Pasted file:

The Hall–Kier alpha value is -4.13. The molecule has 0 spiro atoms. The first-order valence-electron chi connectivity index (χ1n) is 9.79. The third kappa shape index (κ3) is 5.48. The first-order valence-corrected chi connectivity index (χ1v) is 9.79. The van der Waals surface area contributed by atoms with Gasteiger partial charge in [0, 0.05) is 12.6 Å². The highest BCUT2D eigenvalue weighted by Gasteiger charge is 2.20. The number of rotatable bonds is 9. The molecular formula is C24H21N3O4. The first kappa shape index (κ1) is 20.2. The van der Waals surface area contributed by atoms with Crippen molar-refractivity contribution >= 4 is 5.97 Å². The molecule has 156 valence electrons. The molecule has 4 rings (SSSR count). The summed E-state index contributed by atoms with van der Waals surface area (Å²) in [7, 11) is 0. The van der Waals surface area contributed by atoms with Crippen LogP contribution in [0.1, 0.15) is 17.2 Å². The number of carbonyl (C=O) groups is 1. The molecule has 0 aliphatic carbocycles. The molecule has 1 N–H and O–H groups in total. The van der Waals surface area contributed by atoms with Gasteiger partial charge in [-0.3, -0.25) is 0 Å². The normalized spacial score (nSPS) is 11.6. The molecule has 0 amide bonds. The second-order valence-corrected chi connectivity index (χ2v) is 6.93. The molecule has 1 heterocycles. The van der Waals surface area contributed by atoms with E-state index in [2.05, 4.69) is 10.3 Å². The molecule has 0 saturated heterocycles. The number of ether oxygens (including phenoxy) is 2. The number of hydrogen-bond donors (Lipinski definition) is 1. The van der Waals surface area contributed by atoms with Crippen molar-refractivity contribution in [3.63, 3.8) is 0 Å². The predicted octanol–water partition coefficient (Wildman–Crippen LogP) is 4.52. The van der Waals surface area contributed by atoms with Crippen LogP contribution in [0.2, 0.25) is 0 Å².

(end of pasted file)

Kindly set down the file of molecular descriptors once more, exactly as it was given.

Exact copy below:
The Hall–Kier alpha value is -4.13. The molecule has 0 spiro atoms. The first-order valence-electron chi connectivity index (χ1n) is 9.79. The third kappa shape index (κ3) is 5.48. The first-order valence-corrected chi connectivity index (χ1v) is 9.79. The van der Waals surface area contributed by atoms with Gasteiger partial charge in [0, 0.05) is 12.6 Å². The highest BCUT2D eigenvalue weighted by Gasteiger charge is 2.20. The number of rotatable bonds is 9. The molecular formula is C24H21N3O4. The first kappa shape index (κ1) is 20.2. The van der Waals surface area contributed by atoms with Crippen molar-refractivity contribution >= 4 is 5.97 Å². The molecule has 156 valence electrons. The molecule has 4 rings (SSSR count). The summed E-state index contributed by atoms with van der Waals surface area (Å²) in [7, 11) is 0. The van der Waals surface area contributed by atoms with Crippen LogP contribution in [0.1, 0.15) is 17.2 Å². The number of carbonyl (C=O) groups is 1. The molecule has 0 aliphatic carbocycles. The molecule has 1 N–H and O–H groups in total. The van der Waals surface area contributed by atoms with Gasteiger partial charge in [-0.3, -0.25) is 0 Å². The normalized spacial score (nSPS) is 11.6. The molecule has 0 amide bonds. The second-order valence-corrected chi connectivity index (χ2v) is 6.93. The molecule has 1 heterocycles. The van der Waals surface area contributed by atoms with E-state index in [2.05, 4.69) is 10.3 Å². The molecule has 0 saturated heterocycles. The number of ether oxygens (including phenoxy) is 2. The number of hydrogen-bond donors (Lipinski definition) is 1. The van der Waals surface area contributed by atoms with Crippen molar-refractivity contribution in [3.63, 3.8) is 0 Å². The predicted octanol–water partition coefficient (Wildman–Crippen LogP) is 4.52. The van der Waals surface area contributed by atoms with Crippen LogP contribution in [0.2, 0.25) is 0 Å².